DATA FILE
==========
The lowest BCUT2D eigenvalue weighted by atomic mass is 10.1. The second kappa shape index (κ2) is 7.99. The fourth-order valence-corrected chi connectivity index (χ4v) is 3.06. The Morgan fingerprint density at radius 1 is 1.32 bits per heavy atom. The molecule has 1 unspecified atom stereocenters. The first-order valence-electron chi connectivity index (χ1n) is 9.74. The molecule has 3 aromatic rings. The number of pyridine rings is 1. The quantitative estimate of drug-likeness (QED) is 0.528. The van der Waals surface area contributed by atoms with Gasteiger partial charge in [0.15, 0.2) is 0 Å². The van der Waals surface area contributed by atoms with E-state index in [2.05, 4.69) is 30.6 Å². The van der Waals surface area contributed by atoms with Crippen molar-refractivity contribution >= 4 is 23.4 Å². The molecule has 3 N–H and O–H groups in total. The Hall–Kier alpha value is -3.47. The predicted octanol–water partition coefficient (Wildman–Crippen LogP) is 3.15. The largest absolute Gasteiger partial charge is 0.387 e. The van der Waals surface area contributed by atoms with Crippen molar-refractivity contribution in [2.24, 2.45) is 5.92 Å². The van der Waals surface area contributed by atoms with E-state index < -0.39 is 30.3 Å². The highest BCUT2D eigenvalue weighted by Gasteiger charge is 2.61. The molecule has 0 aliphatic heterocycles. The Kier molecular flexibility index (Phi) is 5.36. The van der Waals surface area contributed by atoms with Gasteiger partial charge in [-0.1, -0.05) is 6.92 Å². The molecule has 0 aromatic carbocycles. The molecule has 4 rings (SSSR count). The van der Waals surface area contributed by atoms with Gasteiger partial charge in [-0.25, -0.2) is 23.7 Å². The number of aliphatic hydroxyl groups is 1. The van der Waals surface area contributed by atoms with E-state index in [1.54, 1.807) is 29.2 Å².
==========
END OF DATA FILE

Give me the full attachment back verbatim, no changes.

The lowest BCUT2D eigenvalue weighted by atomic mass is 10.1. The second kappa shape index (κ2) is 7.99. The fourth-order valence-corrected chi connectivity index (χ4v) is 3.06. The Morgan fingerprint density at radius 1 is 1.32 bits per heavy atom. The molecule has 1 unspecified atom stereocenters. The first-order valence-electron chi connectivity index (χ1n) is 9.74. The molecule has 3 aromatic rings. The number of pyridine rings is 1. The quantitative estimate of drug-likeness (QED) is 0.528. The van der Waals surface area contributed by atoms with Gasteiger partial charge in [0.15, 0.2) is 0 Å². The van der Waals surface area contributed by atoms with E-state index in [2.05, 4.69) is 30.6 Å². The van der Waals surface area contributed by atoms with Crippen molar-refractivity contribution >= 4 is 23.4 Å². The molecule has 3 N–H and O–H groups in total. The Hall–Kier alpha value is -3.47. The predicted octanol–water partition coefficient (Wildman–Crippen LogP) is 3.15. The largest absolute Gasteiger partial charge is 0.387 e. The van der Waals surface area contributed by atoms with Crippen molar-refractivity contribution in [2.24, 2.45) is 5.92 Å². The van der Waals surface area contributed by atoms with E-state index < -0.39 is 30.3 Å². The highest BCUT2D eigenvalue weighted by Gasteiger charge is 2.61. The molecule has 0 aliphatic heterocycles. The Kier molecular flexibility index (Phi) is 5.36. The van der Waals surface area contributed by atoms with Gasteiger partial charge in [-0.1, -0.05) is 6.92 Å². The molecule has 0 aromatic carbocycles. The molecule has 4 rings (SSSR count). The van der Waals surface area contributed by atoms with Gasteiger partial charge in [-0.25, -0.2) is 23.7 Å². The number of aliphatic hydroxyl groups is 1. The van der Waals surface area contributed by atoms with E-state index in [1.54, 1.807) is 29.2 Å².